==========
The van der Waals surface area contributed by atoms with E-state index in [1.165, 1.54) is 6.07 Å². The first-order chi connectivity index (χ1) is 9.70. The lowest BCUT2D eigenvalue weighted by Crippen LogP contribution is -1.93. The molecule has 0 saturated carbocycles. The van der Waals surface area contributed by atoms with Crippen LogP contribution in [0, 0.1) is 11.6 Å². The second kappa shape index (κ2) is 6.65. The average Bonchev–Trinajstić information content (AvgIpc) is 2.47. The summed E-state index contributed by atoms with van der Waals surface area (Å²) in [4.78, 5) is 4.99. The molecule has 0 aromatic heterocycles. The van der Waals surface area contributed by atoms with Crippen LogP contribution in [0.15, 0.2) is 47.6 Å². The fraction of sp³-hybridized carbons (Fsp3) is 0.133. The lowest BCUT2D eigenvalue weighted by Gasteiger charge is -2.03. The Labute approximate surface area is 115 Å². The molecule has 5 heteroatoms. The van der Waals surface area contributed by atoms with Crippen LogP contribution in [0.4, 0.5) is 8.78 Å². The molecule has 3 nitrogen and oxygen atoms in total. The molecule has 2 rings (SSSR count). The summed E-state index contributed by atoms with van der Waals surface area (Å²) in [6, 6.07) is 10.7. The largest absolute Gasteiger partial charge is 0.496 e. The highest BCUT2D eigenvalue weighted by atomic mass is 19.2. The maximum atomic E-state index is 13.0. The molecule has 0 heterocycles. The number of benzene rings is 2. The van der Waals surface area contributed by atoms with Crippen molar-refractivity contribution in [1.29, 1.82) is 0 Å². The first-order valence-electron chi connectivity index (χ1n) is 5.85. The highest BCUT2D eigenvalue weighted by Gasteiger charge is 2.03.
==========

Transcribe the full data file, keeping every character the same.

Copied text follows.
The van der Waals surface area contributed by atoms with E-state index in [1.165, 1.54) is 6.07 Å². The first-order chi connectivity index (χ1) is 9.70. The lowest BCUT2D eigenvalue weighted by Crippen LogP contribution is -1.93. The molecule has 0 saturated carbocycles. The van der Waals surface area contributed by atoms with Crippen LogP contribution in [0, 0.1) is 11.6 Å². The second kappa shape index (κ2) is 6.65. The average Bonchev–Trinajstić information content (AvgIpc) is 2.47. The summed E-state index contributed by atoms with van der Waals surface area (Å²) in [4.78, 5) is 4.99. The molecule has 0 aromatic heterocycles. The van der Waals surface area contributed by atoms with Crippen LogP contribution in [0.15, 0.2) is 47.6 Å². The fraction of sp³-hybridized carbons (Fsp3) is 0.133. The lowest BCUT2D eigenvalue weighted by Gasteiger charge is -2.03. The Labute approximate surface area is 115 Å². The molecule has 5 heteroatoms. The van der Waals surface area contributed by atoms with Crippen LogP contribution in [0.4, 0.5) is 8.78 Å². The molecule has 3 nitrogen and oxygen atoms in total. The molecule has 2 rings (SSSR count). The summed E-state index contributed by atoms with van der Waals surface area (Å²) in [6, 6.07) is 10.7. The largest absolute Gasteiger partial charge is 0.496 e. The highest BCUT2D eigenvalue weighted by atomic mass is 19.2. The maximum atomic E-state index is 13.0. The molecule has 0 heterocycles. The number of benzene rings is 2. The van der Waals surface area contributed by atoms with Crippen molar-refractivity contribution in [1.29, 1.82) is 0 Å². The first-order valence-electron chi connectivity index (χ1n) is 5.85. The highest BCUT2D eigenvalue weighted by Gasteiger charge is 2.03.